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ISSUE 118 VOL 6 PUBLISHED 10/22/2004

Below the surface in 'Primer'

By Molly Bayrd
Executive Editor


Friday, October 22, 2004

One of the most resounding lines in Primer, the latest psychological thriller to hit theaters, occurs when one of the two main characters says to the other, regarding the device the two have built, "I wanted you to believe it." It seems that filmmaker Shane Carruth, in his directorial debut, wants audiences to believe in Primer, too -- yet this highly complex film encourages disbelief as much as it promotes the opposite.

This innovative, suspenseful film is artful in its cinematography as well as its conceptual makeup, though viewers will likely be frustrated by the complicated jargon and intense subject matter consistent throughout the film's highly charged 77-minute running time.

Shot with a 16 mm and later enlarged to 35 mm, Primer maintains a sterile, monochrome appearance perfectly appropriate to the technical, corporeal themes portrayed. With tight, documentary-like camerawork, the film seems almost to confine viewers within the bounds of the movie screen, much in the same way that the film's two main characters are confined to the various spaces they inhabit.

Primer made headlines earlier this year at the Sundance Film Festival, where the film won the prestigious Alfred P. Sloan award for its dealings in science and technology; first-time director Carruth also took home the coveted Grand Jury Prize for best dramatic feature.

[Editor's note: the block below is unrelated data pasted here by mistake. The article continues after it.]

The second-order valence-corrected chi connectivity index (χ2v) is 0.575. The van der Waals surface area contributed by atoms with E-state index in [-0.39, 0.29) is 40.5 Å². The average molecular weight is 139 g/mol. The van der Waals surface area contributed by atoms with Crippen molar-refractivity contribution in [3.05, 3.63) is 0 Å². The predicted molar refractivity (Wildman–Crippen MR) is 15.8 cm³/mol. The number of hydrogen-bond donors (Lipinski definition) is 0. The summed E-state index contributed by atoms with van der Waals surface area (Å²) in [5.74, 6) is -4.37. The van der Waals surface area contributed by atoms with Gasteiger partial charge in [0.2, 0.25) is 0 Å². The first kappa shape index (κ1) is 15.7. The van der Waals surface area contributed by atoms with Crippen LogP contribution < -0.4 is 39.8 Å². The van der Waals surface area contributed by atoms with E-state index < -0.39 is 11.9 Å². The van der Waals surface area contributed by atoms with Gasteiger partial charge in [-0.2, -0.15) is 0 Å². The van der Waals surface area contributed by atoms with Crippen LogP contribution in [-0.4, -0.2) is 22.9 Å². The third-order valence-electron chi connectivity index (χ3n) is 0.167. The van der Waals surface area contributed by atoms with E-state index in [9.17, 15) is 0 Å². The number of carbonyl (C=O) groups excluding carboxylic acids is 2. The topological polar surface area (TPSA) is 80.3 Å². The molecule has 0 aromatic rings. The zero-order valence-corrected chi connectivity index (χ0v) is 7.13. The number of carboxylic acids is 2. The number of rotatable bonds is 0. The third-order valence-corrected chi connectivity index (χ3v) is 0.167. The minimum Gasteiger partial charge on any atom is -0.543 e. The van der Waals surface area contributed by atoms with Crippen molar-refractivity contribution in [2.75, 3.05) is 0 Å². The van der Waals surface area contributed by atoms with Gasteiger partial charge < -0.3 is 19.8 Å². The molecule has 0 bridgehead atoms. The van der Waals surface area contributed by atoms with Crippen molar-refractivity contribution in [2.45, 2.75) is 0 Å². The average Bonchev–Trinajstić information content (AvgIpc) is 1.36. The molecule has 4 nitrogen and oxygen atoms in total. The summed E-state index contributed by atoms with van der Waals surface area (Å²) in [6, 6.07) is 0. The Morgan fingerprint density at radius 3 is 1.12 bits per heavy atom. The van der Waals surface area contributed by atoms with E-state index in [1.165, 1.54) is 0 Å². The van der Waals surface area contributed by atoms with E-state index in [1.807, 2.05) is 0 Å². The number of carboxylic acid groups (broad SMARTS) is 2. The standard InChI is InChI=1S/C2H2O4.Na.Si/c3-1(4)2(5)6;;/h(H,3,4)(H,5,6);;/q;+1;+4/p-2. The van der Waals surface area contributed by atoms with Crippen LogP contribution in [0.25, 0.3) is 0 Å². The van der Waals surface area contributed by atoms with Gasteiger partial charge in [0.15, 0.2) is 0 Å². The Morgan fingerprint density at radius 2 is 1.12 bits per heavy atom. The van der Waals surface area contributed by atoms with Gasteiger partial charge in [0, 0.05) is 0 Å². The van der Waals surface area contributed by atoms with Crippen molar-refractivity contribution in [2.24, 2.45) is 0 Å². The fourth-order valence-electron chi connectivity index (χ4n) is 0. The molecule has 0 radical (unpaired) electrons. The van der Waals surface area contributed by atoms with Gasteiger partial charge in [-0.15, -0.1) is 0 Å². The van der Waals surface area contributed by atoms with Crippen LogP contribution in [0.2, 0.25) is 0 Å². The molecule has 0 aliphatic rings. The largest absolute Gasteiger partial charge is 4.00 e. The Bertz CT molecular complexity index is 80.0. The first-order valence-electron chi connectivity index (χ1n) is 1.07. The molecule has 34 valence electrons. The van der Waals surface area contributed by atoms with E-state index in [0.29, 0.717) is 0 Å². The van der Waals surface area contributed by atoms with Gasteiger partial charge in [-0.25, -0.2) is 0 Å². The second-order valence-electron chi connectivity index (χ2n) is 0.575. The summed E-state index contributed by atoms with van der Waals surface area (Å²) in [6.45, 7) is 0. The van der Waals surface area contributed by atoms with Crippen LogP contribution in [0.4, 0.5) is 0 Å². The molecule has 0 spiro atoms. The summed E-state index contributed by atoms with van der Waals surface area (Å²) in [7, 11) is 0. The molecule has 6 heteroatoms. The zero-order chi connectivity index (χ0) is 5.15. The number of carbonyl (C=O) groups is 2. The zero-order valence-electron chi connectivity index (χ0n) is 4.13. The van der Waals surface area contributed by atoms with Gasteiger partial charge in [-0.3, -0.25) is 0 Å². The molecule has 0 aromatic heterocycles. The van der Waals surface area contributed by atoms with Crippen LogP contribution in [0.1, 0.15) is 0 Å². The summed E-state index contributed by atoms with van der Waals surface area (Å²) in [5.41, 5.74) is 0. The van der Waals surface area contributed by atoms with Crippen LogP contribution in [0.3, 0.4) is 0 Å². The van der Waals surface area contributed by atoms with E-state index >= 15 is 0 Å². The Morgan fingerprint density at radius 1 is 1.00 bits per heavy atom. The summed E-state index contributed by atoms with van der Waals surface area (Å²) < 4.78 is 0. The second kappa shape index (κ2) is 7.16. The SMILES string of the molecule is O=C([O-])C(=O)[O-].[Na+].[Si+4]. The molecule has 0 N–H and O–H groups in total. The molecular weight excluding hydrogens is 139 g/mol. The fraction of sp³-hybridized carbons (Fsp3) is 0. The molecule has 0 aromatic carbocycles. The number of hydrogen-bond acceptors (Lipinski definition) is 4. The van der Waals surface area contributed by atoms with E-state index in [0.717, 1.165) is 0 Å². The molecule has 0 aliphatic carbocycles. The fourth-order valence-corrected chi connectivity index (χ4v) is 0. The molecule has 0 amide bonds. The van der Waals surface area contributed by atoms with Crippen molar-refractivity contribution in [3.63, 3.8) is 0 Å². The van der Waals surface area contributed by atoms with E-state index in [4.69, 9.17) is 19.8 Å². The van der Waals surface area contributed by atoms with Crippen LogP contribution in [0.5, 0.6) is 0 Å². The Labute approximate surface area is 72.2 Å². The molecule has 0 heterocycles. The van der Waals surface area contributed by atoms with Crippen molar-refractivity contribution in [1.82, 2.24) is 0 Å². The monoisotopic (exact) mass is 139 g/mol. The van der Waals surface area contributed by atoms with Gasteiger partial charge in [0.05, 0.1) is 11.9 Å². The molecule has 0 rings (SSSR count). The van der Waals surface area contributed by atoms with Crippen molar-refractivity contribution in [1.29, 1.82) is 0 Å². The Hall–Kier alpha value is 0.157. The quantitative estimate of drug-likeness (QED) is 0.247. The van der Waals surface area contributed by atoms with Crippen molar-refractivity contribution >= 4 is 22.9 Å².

The film's opening is fairly jarring; viewers are thrown directly into the action, receiving limited background information and relatively no exposition of the unfolding events. Audiences first hear an ominous voice speaking as shots of various gadgets and tools are presented in the setting of a suburban garage; then, a group of four men seated at a kitchen table comes into view, as the voiceover fades (only to be resumed at the film's close).

All audiences do know is that two of the men in the opening scene -- businessmen and would-be inventors Abe (David Sullivan) and Aaron (Carruth, who also wrote and edited the screenplay, scored and photographed the film), are about to embark on the construction of a device more volatile and important than either of them could have foreseen.

The nature of the device the pair will construct becomes salient to viewers when Abe earnestly shows Aaron a strange fungus that has grown on a wooden egg they've placed in the chamber of their mystery machine -- a fungus that takes several years to mature, but has miraculously formed within mere days while the egg was incubating in the machine.

It soon becomes evident that the two have unwittingly created a time machine -- one that they will soon expand and make accessible for their own time travel. Primer does justice to the concept of Abe and Aaron's device by keeping things simple; the machines aren't gigantic, glowing portals or rocket-like devices -- instead, they're plain, boxy objects, intricately wired but humbly constructed (in Aaron's garage, and later at a U-Haul storage shed).

While the pair waits to confirm the consequences of their invention, they can only ponder the implications of their device, and how they might use it. Indeed, a resounding theme in the film is this: If one could travel in time, what would he do with the time he was given?

The film follows an almost elliptical plot, weaving back and forth between the lives of Abe and Aaron and the lives of their time-machine resultant doubles; it soon reaches a point at which viewers lose track of the real Abe and Aaron and cannot discern between the original pair and the cloned versions from the pair's time travel.

The last 20 minutes of the film are especially complex and harrowing; unless viewers have seen the movie once or twice before, they will likely leave the theater with a slew of unanswered questions -- testament to the abrupt plot twists in the movie's climactic final scenes.





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